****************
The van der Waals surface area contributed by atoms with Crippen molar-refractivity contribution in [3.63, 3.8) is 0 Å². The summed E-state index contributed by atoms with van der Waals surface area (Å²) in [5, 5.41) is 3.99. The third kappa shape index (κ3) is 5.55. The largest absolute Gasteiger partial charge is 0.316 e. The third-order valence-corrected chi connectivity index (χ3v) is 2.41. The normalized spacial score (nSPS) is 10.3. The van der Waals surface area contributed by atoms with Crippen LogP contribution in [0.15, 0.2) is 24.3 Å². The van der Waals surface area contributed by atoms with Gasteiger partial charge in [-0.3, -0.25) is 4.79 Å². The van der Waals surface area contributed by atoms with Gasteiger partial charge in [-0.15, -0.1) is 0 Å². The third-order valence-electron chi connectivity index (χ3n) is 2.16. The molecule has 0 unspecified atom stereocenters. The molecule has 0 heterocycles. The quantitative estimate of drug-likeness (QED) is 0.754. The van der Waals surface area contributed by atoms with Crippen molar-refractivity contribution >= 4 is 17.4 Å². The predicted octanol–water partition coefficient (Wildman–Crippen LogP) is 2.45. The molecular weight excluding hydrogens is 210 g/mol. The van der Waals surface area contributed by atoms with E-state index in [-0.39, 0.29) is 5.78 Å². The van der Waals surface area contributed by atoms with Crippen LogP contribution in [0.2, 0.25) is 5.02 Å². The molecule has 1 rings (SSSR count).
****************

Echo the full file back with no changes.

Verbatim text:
The van der Waals surface area contributed by atoms with Crippen molar-refractivity contribution in [3.63, 3.8) is 0 Å². The summed E-state index contributed by atoms with van der Waals surface area (Å²) in [5, 5.41) is 3.99. The third kappa shape index (κ3) is 5.55. The largest absolute Gasteiger partial charge is 0.316 e. The third-order valence-corrected chi connectivity index (χ3v) is 2.41. The normalized spacial score (nSPS) is 10.3. The van der Waals surface area contributed by atoms with Crippen LogP contribution in [0.15, 0.2) is 24.3 Å². The van der Waals surface area contributed by atoms with Gasteiger partial charge in [-0.3, -0.25) is 4.79 Å². The van der Waals surface area contributed by atoms with Gasteiger partial charge in [-0.15, -0.1) is 0 Å². The third-order valence-electron chi connectivity index (χ3n) is 2.16. The molecule has 0 unspecified atom stereocenters. The molecule has 0 heterocycles. The quantitative estimate of drug-likeness (QED) is 0.754. The van der Waals surface area contributed by atoms with Crippen molar-refractivity contribution >= 4 is 17.4 Å². The predicted octanol–water partition coefficient (Wildman–Crippen LogP) is 2.45. The molecular weight excluding hydrogens is 210 g/mol. The van der Waals surface area contributed by atoms with E-state index in [-0.39, 0.29) is 5.78 Å². The van der Waals surface area contributed by atoms with Crippen LogP contribution in [0.2, 0.25) is 5.02 Å². The molecule has 1 rings (SSSR count).